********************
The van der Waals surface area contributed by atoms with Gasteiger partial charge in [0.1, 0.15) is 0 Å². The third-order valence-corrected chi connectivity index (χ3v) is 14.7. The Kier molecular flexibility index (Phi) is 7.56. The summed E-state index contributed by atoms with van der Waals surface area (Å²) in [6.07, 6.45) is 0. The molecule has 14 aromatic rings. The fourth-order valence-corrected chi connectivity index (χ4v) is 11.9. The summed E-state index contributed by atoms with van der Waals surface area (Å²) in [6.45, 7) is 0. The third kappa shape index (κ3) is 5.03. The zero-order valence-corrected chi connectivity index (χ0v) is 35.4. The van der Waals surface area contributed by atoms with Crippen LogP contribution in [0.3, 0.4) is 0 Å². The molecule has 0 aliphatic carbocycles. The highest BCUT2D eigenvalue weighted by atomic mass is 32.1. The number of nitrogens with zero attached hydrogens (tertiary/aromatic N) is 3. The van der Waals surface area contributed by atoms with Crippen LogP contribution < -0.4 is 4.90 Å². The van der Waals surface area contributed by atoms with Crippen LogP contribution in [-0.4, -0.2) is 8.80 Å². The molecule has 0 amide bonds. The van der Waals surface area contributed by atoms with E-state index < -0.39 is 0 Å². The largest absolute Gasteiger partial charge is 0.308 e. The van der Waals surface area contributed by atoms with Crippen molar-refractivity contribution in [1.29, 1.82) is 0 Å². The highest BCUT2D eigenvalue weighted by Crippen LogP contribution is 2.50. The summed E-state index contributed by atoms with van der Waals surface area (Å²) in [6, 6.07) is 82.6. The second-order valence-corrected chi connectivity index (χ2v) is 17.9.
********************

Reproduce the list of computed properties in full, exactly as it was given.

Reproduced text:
The van der Waals surface area contributed by atoms with Gasteiger partial charge in [0.1, 0.15) is 0 Å². The third-order valence-corrected chi connectivity index (χ3v) is 14.7. The Kier molecular flexibility index (Phi) is 7.56. The summed E-state index contributed by atoms with van der Waals surface area (Å²) in [6.07, 6.45) is 0. The molecule has 14 aromatic rings. The fourth-order valence-corrected chi connectivity index (χ4v) is 11.9. The summed E-state index contributed by atoms with van der Waals surface area (Å²) in [6.45, 7) is 0. The third kappa shape index (κ3) is 5.03. The zero-order valence-corrected chi connectivity index (χ0v) is 35.4. The van der Waals surface area contributed by atoms with Crippen LogP contribution in [0.3, 0.4) is 0 Å². The molecule has 0 aliphatic carbocycles. The highest BCUT2D eigenvalue weighted by atomic mass is 32.1. The number of nitrogens with zero attached hydrogens (tertiary/aromatic N) is 3. The van der Waals surface area contributed by atoms with Crippen LogP contribution < -0.4 is 4.90 Å². The van der Waals surface area contributed by atoms with Crippen LogP contribution in [-0.4, -0.2) is 8.80 Å². The molecule has 0 amide bonds. The van der Waals surface area contributed by atoms with E-state index < -0.39 is 0 Å². The largest absolute Gasteiger partial charge is 0.308 e. The van der Waals surface area contributed by atoms with Crippen molar-refractivity contribution in [1.29, 1.82) is 0 Å². The highest BCUT2D eigenvalue weighted by Crippen LogP contribution is 2.50. The summed E-state index contributed by atoms with van der Waals surface area (Å²) in [6, 6.07) is 82.6. The second-order valence-corrected chi connectivity index (χ2v) is 17.9.